Grow Home

15 avr. 2015

Interview with Pete Young

Interview par

Grow Home is a small game made all the more appealing for being developed by a studio used to highly supervised AAA titles. We wanted to know more about the origin of this recreational and inspired development. Meet Pete Young, the game producer.

"We have a strong technical heritage."

Let's start with a short presentation from you please. What games have you worked on before and in what capacity? And of course, what was your role in the development of Grow Home?

P.Y. : I've now been at Reflections for over 15 years, starting out as a programmer on Stuntman for the PS2. On Driver: San Francisco I had a more creative role, taking responsibility for the whole of the multiplayer experience. Since then I've moved into production, spending some time on The Crew before changing again to create the team that gave you Grow Home. My role is Producer, and I'm responsible for the strategy and business side of things, however, with a small team like this we each get to be involved in the project in all kinds of ways, it's not limited to what our job titles say.

- Grow Home Launch Trailer -

Finally, amid these AAA titles, Grow Home is kind of breather for you, right? How did you manage to make time to develop a project which, if our informations are correct, was not intended for commercial release?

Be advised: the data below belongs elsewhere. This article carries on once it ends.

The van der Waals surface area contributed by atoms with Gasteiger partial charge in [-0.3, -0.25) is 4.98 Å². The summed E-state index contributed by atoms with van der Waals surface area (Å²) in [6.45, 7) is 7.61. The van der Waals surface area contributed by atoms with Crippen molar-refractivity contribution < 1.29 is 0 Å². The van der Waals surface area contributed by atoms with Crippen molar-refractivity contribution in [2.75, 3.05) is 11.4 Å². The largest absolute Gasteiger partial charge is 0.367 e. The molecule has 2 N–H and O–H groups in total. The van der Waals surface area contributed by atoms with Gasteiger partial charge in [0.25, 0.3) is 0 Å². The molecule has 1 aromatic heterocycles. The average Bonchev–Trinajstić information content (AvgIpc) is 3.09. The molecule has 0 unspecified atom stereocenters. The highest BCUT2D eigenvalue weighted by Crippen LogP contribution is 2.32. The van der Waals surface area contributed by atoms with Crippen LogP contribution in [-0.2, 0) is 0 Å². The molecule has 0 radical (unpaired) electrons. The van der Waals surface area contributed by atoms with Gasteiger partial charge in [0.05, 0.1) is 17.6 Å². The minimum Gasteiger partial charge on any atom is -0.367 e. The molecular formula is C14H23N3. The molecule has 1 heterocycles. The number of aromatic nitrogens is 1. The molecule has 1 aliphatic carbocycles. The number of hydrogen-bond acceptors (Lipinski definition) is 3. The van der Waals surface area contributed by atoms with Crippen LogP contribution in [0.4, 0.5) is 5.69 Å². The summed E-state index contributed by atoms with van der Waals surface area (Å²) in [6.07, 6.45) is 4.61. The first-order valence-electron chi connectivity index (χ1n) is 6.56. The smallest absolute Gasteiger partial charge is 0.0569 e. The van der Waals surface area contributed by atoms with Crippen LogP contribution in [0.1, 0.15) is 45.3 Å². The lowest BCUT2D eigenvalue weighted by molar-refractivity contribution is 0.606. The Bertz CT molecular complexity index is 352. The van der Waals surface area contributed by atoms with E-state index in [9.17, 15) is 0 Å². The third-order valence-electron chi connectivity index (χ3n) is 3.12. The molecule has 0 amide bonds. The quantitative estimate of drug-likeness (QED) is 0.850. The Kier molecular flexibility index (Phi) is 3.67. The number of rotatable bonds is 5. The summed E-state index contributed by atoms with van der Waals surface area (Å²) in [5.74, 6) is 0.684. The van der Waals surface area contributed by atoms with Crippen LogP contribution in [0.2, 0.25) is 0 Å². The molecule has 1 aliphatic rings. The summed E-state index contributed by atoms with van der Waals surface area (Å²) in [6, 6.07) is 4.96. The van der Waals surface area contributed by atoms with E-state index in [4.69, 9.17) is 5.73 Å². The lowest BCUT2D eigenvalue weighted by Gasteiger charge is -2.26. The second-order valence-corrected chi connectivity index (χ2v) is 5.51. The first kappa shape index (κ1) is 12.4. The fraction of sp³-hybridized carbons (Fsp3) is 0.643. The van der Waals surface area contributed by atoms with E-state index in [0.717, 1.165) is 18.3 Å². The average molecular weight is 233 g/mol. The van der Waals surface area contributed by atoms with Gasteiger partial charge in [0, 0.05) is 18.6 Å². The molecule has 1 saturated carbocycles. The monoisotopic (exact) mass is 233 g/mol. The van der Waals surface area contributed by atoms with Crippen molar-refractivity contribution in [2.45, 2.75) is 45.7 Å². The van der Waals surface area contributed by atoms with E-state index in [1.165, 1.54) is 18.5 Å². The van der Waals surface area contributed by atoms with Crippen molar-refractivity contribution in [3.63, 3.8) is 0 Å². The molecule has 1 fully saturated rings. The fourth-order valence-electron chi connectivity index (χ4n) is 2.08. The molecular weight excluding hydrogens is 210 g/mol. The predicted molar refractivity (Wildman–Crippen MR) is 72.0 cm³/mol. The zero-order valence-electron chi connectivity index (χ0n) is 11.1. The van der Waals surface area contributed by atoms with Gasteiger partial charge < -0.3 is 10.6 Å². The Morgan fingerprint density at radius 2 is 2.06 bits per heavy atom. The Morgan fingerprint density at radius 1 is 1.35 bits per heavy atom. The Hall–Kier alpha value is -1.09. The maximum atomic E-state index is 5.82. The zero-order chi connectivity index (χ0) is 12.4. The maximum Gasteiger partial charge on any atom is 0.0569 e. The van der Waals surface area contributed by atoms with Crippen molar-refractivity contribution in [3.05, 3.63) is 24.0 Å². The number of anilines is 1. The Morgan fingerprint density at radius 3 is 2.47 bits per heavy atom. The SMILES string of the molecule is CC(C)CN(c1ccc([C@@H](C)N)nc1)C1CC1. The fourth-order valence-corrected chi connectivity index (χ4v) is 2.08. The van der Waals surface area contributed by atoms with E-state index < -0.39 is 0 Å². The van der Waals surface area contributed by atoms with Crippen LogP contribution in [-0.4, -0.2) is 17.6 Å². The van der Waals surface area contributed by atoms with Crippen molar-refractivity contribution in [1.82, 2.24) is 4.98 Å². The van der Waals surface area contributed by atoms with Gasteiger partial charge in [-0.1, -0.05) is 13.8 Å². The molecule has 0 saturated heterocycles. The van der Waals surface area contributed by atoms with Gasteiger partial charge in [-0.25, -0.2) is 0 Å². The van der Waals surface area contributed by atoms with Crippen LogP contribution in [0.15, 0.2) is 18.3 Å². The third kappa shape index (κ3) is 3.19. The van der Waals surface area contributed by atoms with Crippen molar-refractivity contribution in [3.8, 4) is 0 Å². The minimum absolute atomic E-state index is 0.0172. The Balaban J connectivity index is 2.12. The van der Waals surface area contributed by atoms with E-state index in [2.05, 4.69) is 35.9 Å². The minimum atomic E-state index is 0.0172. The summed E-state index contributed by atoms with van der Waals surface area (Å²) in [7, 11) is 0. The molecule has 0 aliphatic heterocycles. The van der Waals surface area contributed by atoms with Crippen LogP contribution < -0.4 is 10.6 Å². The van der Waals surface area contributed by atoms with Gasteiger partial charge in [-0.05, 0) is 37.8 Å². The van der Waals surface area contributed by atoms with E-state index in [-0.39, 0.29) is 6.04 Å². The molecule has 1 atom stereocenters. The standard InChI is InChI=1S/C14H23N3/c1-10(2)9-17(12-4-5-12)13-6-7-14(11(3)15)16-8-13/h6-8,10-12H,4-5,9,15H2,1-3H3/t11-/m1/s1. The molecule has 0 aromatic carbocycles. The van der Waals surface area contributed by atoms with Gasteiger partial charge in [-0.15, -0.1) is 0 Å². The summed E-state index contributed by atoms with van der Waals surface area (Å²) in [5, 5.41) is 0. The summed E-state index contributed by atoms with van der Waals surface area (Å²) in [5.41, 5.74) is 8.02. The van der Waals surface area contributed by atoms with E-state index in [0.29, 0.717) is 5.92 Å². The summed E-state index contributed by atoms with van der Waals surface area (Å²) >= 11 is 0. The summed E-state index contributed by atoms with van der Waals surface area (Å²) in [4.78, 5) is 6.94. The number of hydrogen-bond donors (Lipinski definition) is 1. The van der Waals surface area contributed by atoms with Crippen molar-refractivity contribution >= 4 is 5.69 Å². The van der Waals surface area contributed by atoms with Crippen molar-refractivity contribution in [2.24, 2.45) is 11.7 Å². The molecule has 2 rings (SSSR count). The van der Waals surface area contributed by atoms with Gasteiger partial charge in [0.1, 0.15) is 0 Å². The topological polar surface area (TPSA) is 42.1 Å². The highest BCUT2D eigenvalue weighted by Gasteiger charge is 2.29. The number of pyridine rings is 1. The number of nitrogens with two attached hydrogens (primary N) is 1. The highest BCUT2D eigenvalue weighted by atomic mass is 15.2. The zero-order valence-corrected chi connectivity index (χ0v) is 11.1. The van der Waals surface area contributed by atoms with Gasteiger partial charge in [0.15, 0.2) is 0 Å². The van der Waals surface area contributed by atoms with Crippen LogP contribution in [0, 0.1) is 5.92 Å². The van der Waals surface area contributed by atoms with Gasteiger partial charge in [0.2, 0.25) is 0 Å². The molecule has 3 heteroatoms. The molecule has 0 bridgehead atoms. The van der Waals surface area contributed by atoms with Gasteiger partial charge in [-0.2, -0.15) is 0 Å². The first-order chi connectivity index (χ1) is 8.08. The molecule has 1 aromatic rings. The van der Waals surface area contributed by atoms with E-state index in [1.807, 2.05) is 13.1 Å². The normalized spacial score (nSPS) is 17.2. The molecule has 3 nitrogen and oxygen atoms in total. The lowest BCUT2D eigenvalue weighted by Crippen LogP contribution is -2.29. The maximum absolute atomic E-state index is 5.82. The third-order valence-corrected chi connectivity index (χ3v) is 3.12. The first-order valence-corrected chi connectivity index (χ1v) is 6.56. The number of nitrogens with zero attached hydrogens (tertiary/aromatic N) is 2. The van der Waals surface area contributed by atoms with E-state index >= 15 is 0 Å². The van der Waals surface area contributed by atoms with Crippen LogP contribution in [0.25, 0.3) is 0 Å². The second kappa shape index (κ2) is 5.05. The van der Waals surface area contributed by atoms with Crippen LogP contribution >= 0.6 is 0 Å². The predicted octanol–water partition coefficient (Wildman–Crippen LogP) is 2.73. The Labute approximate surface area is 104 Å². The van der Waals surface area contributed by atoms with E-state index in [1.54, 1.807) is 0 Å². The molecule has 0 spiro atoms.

P.Y. : The idea for the team came from wanting to challenge how we make games at Reflections. We have a thirty year track record of developing massive AAA games and a strong technical heritage, but we're also a lot more than that. We created the opportunity to experiment on a smaller scale, with some very challenging constraints and the mindset of creating actual product, not just blue-sky research and development.

With this in mind, we started out with the intention of creating a game we could release, we just weren't sure what that game would be. We had previously been experimenting and playing with procedural animation. There was something about one of those early demos, one of the toys we created had a charm and personality, a real character coming from its movement that many people connected with. We developed this character into BUD, the robot in Grow Home. Players love that the little robot can climb and they are able to control his hands individually. It's a really fun, interesting and different experience.

"We’ve been amazed with the creativity shown by our players."

In Grow Home, the player is basically master of the level design. He shapes the environment in which BUD will then be able to evolve. Could this creative aspect lead to mods where the community could offer its own levels?